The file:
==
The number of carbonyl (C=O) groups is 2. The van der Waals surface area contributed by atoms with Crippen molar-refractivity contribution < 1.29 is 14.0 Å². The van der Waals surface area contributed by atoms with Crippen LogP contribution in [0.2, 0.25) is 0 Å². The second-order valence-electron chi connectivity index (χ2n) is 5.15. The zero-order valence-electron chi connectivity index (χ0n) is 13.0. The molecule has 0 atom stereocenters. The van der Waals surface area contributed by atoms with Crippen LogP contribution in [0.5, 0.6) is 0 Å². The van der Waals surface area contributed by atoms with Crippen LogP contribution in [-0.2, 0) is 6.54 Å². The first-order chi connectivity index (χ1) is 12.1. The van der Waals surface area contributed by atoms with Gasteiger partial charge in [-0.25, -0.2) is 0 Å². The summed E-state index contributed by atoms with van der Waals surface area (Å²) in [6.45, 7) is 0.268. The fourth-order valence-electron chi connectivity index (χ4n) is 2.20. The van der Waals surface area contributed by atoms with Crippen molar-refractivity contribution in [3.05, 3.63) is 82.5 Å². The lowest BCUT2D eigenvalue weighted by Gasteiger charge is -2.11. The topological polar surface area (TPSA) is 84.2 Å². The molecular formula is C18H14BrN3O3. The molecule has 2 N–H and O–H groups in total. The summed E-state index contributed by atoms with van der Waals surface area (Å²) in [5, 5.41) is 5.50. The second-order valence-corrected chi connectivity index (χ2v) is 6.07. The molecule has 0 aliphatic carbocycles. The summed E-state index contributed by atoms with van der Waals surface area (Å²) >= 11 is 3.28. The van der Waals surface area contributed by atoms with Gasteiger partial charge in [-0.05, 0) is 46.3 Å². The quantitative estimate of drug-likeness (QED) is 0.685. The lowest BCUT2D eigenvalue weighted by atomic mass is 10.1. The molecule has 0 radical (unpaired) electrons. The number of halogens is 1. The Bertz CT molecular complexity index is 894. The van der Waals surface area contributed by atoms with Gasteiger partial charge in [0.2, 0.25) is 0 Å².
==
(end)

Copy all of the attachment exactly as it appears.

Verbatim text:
The number of carbonyl (C=O) groups is 2. The van der Waals surface area contributed by atoms with Crippen molar-refractivity contribution < 1.29 is 14.0 Å². The van der Waals surface area contributed by atoms with Crippen LogP contribution in [0.2, 0.25) is 0 Å². The second-order valence-electron chi connectivity index (χ2n) is 5.15. The zero-order valence-electron chi connectivity index (χ0n) is 13.0. The molecule has 0 atom stereocenters. The van der Waals surface area contributed by atoms with Crippen LogP contribution in [0.5, 0.6) is 0 Å². The van der Waals surface area contributed by atoms with Crippen LogP contribution in [-0.2, 0) is 6.54 Å². The first-order chi connectivity index (χ1) is 12.1. The van der Waals surface area contributed by atoms with Gasteiger partial charge in [-0.25, -0.2) is 0 Å². The summed E-state index contributed by atoms with van der Waals surface area (Å²) in [6.45, 7) is 0.268. The fourth-order valence-electron chi connectivity index (χ4n) is 2.20. The van der Waals surface area contributed by atoms with Crippen molar-refractivity contribution in [3.05, 3.63) is 82.5 Å². The lowest BCUT2D eigenvalue weighted by Gasteiger charge is -2.11. The topological polar surface area (TPSA) is 84.2 Å². The molecular formula is C18H14BrN3O3. The molecule has 2 N–H and O–H groups in total. The summed E-state index contributed by atoms with van der Waals surface area (Å²) in [5, 5.41) is 5.50. The second-order valence-corrected chi connectivity index (χ2v) is 6.07. The molecule has 0 aliphatic carbocycles. The summed E-state index contributed by atoms with van der Waals surface area (Å²) >= 11 is 3.28. The van der Waals surface area contributed by atoms with Gasteiger partial charge in [-0.05, 0) is 46.3 Å². The quantitative estimate of drug-likeness (QED) is 0.685. The lowest BCUT2D eigenvalue weighted by atomic mass is 10.1. The molecule has 0 radical (unpaired) electrons. The number of halogens is 1. The Bertz CT molecular complexity index is 894. The van der Waals surface area contributed by atoms with Gasteiger partial charge in [0.2, 0.25) is 0 Å².